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July 31, 2008 at 11:11 PM

Q&A with Daniel Bard

Daniel Bard is back on top of his game after suffering through a nightmare season in 2007. The second of two first-round picks by the Red Sox in the 2006 draft, Bard made his professional debut last year, and the results weren't pretty. Despite a fastball that has been clocked as high as 100 mph, the University of North Carolina product went only 3-7, 7.08 between Greenville and Lancaster, walking 78 batters in 75 innings while striking out only 47. Thanks to some mechanical changes and the influence of Red Sox sport psychologist Bob Tewksbury, the 23-year-old Bard has rebounded nicely, posting an ERA of 1.78 in 38 games this season (15 with Greenville and 23 with Portland), logging 89 strikeouts to go with only 23 walks in 65.2 innings. David Laurila talked to Bard moments after the trading deadline on Thursday afternoon, and prior to word of the Manny Ramirez-trade reaching the Sea Dogs clubhouse.

David Laurila: The trade deadline passed a few minutes ago, and you're obviously still here. What was it like hearing your name mentioned in a trade rumor the past few days?
Daniel Bard
: It's something that just about every guy in the minor leagues goes through at one point or another, and I guess it's at least nice to know that somebody else wants you too; you're in a little bit of demand. It would have been quite an experience to get traded, because it would be like having a whole new family around you, but I'm certainly happy to be where I am.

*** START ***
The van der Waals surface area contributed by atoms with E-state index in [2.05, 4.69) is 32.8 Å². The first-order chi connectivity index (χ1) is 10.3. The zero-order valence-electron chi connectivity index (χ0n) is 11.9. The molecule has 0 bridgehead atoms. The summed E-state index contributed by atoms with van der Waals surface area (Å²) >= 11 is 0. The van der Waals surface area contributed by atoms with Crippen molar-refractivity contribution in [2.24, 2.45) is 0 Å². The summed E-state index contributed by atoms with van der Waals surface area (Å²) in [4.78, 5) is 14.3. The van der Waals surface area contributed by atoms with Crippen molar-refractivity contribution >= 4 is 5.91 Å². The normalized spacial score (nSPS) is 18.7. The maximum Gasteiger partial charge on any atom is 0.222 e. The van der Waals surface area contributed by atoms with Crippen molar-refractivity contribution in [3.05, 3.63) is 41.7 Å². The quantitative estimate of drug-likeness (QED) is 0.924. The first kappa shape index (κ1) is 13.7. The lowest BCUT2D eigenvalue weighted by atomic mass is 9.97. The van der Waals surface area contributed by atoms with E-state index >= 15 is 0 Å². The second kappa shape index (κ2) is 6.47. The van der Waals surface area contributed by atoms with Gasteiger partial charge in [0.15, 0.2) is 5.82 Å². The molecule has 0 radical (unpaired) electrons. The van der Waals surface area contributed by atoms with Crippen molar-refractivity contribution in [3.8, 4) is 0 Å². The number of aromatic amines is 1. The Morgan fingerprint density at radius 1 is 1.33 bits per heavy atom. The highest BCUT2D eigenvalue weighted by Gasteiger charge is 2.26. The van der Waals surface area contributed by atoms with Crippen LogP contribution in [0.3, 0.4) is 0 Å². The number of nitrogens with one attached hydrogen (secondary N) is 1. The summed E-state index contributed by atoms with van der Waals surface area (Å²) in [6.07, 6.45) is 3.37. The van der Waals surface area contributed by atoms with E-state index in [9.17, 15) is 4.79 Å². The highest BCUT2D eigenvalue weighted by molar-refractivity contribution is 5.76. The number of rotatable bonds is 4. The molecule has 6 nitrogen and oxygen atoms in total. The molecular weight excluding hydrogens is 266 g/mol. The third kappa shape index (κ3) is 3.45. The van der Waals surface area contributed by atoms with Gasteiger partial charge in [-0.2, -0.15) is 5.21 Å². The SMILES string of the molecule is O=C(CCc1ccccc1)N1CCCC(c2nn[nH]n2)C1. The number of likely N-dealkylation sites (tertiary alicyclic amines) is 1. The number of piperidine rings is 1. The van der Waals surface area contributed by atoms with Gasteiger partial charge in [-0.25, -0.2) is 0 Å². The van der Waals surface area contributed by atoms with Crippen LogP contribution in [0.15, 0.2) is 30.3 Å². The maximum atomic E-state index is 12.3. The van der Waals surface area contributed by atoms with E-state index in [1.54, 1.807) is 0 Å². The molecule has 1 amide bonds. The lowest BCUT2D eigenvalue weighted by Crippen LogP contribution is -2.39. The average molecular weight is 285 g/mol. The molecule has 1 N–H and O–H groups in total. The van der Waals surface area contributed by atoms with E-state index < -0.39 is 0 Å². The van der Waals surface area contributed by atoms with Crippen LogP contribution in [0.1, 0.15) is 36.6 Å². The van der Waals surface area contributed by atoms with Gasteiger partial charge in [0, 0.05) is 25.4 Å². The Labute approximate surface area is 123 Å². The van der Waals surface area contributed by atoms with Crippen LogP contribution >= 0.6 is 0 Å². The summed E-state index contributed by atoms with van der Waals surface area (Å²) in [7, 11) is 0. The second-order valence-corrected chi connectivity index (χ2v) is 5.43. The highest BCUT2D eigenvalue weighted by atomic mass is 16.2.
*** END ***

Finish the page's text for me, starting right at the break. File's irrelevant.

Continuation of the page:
DL: How did you learn that you were involved in a trade rumor?
DB: I got a call from my agent and a call from my girlfriend. They both said that they heard some things from different places, but nothing was very concrete, so I took it with a grain of salt.

DL: How different were the calls from your agent and girlfriend?
: They were both messages that I checked later, so they were similar in that way. My girlfriend actually freaked out a little more; my agent just said, "Don't expect anything, necessarily, but if something does happen, just be ready for it."

DL: Less than half an hour before the deadline you were playing cards with a few of your teammates in the clubhouse. Were you thinking about the possibility of being traded at the time?
: No, it was totally out of my control, so if something were to happen, whether or not I was playing cards wasn't going to affect it. I was just going along with my day.

DL: Can you talk a little about the changes you've made to your game this summer?
: I think that the biggest thing was becoming a reliever, which is something I found out in spring training. It's obviously a lot different mentality than starting - a little more in your face. You have to come in and be aggressive, and that's what I've tried to do this year, and it's what I think I've done. As far as mechanically, I did drop my arm slot a little bit, just back to what was comfortable. I also worked on finishing pitches - finishing everything toward the plate instead of cutting myself off.

DL: Can you elaborate on what you mean by finishing pitches?